Log October 14, 2007
Program Coordinator, COSEE-West
University of California, Los Angeles
It has been very eventful around here for the last few days as we tried to finish taking samples and doing surveys here in the Celebes Sea.
On Thursday morning, October 11, the second RopeCam comes back onboard with video of deep sea fishes starting to aggregate around the bait. At some point on the video you can see the RopeCam being dragged by the water currents to a whole new location, a few miles away from its deployment location. Good thing it has a strobe light and a radio tracker (a readily available dog tracker) so that we could find it! Late that afternoon, the RopeCam is deployed again to be picked up first thing in the morning on Friday.
Early on Friday before I wake up, the ship spent some time searching for the RopeCam because it has drifted during the night. Then, when they try to pull it up, they find that it is caught on something. The Philippine Navy Seals and Erich Horgan takes the rubber boat out to try pulling the rope in different directions to see if they can tug the camera rig loose. Though they gave it a valiant try, 11,800 feet of rope is out there, and we loose our second RopeCam! Emory Kristof has used RopeCams about 300 times before and never lost one — until a few days ago. Now a second one is gone! Everyone’s spirit is dampened by that loss, because we are hoping to see what deep-sea predators might show up on the video.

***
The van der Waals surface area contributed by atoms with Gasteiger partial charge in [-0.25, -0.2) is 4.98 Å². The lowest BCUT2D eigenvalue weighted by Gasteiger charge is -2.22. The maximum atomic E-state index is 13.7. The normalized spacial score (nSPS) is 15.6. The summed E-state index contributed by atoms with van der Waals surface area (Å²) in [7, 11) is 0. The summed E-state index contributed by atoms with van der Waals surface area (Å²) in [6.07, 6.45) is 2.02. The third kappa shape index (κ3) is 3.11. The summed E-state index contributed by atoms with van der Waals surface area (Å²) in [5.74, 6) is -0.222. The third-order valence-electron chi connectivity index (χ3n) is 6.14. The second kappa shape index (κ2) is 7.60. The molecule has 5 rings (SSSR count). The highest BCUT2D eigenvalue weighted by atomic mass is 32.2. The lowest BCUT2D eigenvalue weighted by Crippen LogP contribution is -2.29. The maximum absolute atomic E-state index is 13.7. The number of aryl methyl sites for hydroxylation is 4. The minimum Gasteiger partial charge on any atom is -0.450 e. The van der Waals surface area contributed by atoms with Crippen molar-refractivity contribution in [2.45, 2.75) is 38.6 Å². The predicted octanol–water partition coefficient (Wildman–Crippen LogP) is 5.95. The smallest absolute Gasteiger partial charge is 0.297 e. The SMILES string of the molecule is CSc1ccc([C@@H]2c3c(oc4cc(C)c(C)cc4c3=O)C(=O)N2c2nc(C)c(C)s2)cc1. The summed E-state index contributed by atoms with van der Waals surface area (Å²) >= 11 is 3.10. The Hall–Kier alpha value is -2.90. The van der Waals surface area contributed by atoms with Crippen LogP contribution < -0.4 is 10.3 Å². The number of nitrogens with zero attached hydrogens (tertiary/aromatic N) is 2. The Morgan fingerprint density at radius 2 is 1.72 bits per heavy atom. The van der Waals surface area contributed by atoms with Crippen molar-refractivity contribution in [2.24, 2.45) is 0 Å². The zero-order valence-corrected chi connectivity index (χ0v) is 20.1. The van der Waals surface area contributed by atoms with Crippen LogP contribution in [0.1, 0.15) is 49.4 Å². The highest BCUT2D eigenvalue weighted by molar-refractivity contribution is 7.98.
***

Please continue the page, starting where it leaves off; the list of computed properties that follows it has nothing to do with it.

Mid-morning on Thursday, Erich, Talina Konotchick, Nick Loomis, Val Borja, Joseph Rayos, Noe Gapas, and Toshi Mikagawa rig the Tucker trawl (or “Trucker haul” as it is called at 3am in our sleepless delirium!), a midwater trawling net with a 10 x 10 foot opening, instead of the heavier and more complex MOC 10. This is yet another example of the teamwork on this trip by people with different interests and different backgrounds coming together to get the science done. The trawl is supposed to be towed at 1,000 meter (m) depth, but the winch’s level wind, which guides the wire to spool evenly as it is reeled in, has problems, so the net is towed a bit shallower at around 600 m. When the net finally comes back onboard, everyone crowds into the lab to see the kinds of larval fish, jellies, crustacean larvae, and other assorted planktonic and slow swimming organisms that it caught.